"Tell your story. Tell it on your bruised knees if you must, tell it at the risk of madness, scream it at the top of your lungs." –Andrew Lam

Month: August, 2012

Current Loves

My moccassins, hazelnut coffee, pink lipstick, coffee mate Italian sweet crème, Dunkin’ Donuts coffee, Door County coffee, new purses, my colorful multi-strand necklace, jeans that fit, basic fitted tees, Savvy’s scarves, ranunculus, purple roses, gingham bows, bandana headbands, my ginger fig Milkhouse candle, hazelnut coffee, Bananagrams, flower deliveries to assisted living homes, flower deliveries to anywhere, brown paper bags and rubber stamps, outdoor baptisms during sunset, seasons, Burberry print, stripes, quarter-length sleeves, corn on the cob, target practice, coconut joy ice-cream from E-Town, watching kids learn, batman capes, piano music, fascinating conversation with my favorite four-year-old, people who know when something’s wrong…and care, Stella’s signature salad, pie, walks, messages from favorite old students, names, the movie Elizabethtown, story time


For a few weeks, I haven’t been able to sleep. And when I do, I drift into dreams of cleaning out never-ending closets. Throwing items out. Always purging. And I dream of getting lost in a huge school, always arriving to classrooms after the bell. Where sometimes I’m the teacher who can’t control the class. And sometimes I’m the student who can’t find room 413 or the gym and can’t remember my locker combination. It’s back-to-school time, the world announces. And I’m simultaneously relieved and in a fitful panic. And sad. Just sad. Afraid I wasn’t as thankful as I should have been. Afraid there’s something, must be something wrong with me.  

My friend who understands me tells me this time is healing time. The healing season. So I’m surrounded by healing flowers. Healing music. I sip healing coffee. I brew tea to warm my insides.  And I unravel; slowly uncoil all of the knots of expectations and money and careers and questions of purposes and principles and disappointments and aches for a classroom. My classroom. For home. For a baby. For time. For who I thought I’d become. And as I unravel, I can breathe deep enough again.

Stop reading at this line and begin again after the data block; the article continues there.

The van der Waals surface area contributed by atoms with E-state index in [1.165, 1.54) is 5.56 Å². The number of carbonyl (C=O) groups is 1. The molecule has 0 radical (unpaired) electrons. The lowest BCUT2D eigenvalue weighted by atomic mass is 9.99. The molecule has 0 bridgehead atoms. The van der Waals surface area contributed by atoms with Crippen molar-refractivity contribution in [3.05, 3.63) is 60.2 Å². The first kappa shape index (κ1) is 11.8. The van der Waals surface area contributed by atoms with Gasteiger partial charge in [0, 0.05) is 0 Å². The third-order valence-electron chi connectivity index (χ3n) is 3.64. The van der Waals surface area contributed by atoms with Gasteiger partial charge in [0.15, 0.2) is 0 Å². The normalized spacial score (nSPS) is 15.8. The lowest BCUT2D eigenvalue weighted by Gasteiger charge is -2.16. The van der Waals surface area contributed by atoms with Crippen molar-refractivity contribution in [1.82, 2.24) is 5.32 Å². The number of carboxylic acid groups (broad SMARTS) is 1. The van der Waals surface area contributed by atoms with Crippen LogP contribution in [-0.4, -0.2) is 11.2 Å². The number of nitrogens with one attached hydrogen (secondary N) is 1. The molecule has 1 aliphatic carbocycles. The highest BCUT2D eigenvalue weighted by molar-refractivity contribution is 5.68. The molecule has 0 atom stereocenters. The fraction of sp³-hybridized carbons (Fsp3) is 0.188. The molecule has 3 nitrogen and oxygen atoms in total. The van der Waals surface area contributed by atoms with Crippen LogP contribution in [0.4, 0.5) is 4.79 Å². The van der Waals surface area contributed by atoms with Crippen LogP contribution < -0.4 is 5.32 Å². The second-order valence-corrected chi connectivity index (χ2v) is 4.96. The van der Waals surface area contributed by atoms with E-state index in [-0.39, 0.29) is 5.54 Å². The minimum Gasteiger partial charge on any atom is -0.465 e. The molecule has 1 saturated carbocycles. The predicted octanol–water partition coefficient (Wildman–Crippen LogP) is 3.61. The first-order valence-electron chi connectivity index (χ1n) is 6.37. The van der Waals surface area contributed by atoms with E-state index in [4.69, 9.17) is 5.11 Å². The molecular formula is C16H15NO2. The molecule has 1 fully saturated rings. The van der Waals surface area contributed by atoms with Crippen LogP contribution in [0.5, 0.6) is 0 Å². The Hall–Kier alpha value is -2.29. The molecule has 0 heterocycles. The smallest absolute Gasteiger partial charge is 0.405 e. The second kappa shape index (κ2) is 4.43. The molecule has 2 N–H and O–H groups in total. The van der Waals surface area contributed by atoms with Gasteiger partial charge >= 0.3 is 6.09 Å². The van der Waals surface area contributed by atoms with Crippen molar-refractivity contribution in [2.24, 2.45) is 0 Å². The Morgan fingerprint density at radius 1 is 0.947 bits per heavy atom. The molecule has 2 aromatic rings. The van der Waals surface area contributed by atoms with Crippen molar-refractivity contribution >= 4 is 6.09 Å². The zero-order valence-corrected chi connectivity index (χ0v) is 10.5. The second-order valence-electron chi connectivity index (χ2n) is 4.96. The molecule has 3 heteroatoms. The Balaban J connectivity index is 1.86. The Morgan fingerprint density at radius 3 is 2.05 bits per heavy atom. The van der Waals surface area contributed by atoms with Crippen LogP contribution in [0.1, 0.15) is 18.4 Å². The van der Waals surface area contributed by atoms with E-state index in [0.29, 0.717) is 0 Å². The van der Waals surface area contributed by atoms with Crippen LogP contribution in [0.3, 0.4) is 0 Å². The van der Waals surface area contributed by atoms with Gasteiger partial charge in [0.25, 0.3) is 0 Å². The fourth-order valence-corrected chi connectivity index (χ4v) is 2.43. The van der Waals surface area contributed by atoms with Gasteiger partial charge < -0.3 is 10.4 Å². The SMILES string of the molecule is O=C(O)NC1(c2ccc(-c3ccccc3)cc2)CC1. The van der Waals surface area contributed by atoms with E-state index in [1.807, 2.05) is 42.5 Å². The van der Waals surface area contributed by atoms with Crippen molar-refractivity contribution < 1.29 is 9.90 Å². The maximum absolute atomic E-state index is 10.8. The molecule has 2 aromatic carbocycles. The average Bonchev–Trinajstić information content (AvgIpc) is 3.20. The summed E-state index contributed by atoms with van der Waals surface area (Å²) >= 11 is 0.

And I see so clearly that things are better when I’m outside. When we’re grilling. Eating real food. When my dog’s by my side. When Josh and I are playful with each other. Smiling. When we kiss straight on the mouth. Again, again. Kitchen smooches. Tid-bits of gratitude. His hand finds mine. Or my shoulders, my thigh, my feet. When the air feels alive with magic and autumn. Acoustic hymns and good Pandora stations. When I’m creating. Anything. I like the struggle of the creating—the birth of the idea.  

And I like when I hear kids in my yard. Giggles. And happy barks from my dog finally getting attention. And I watch the dance. The end of summer dance. From my window.  While I’m cooking spaghetti and Josh stops at home for dinner. And I’m smiling. And words come again. Uninhibited. Finally loose enough to laugh. And I let go of the ache just long enough to dance again too.   

I am a Little Woman

I feel like Jo March in Little Women. A writer. A teacher. A dreamer. Terribly too much imagination. A needer of sisters and wild adventures. A need to run through the woods in a white dress with a fistful of wildflowers.  I, too, as the professor noticed, always have ink on my hands. Always a little undone, a little imperfect. Soot on my dress. The wrong hairstyle for the time.  
Jo to Marmee:
I’m ugly and awkward and I always say the wrong things….I love our home, but I’m just so fitful and I can’t stand being here…There’s just something really wrong with me. I want to change, but I—I can’t. And I just know I’ll never fit in anywhere.
I, too, needed to leave home in order to find out how precious it was.  And I know now, too, that the line, “Nothing’s going to change, Jo” is a lie. It all changes. It all changes, and I should have been a great many things.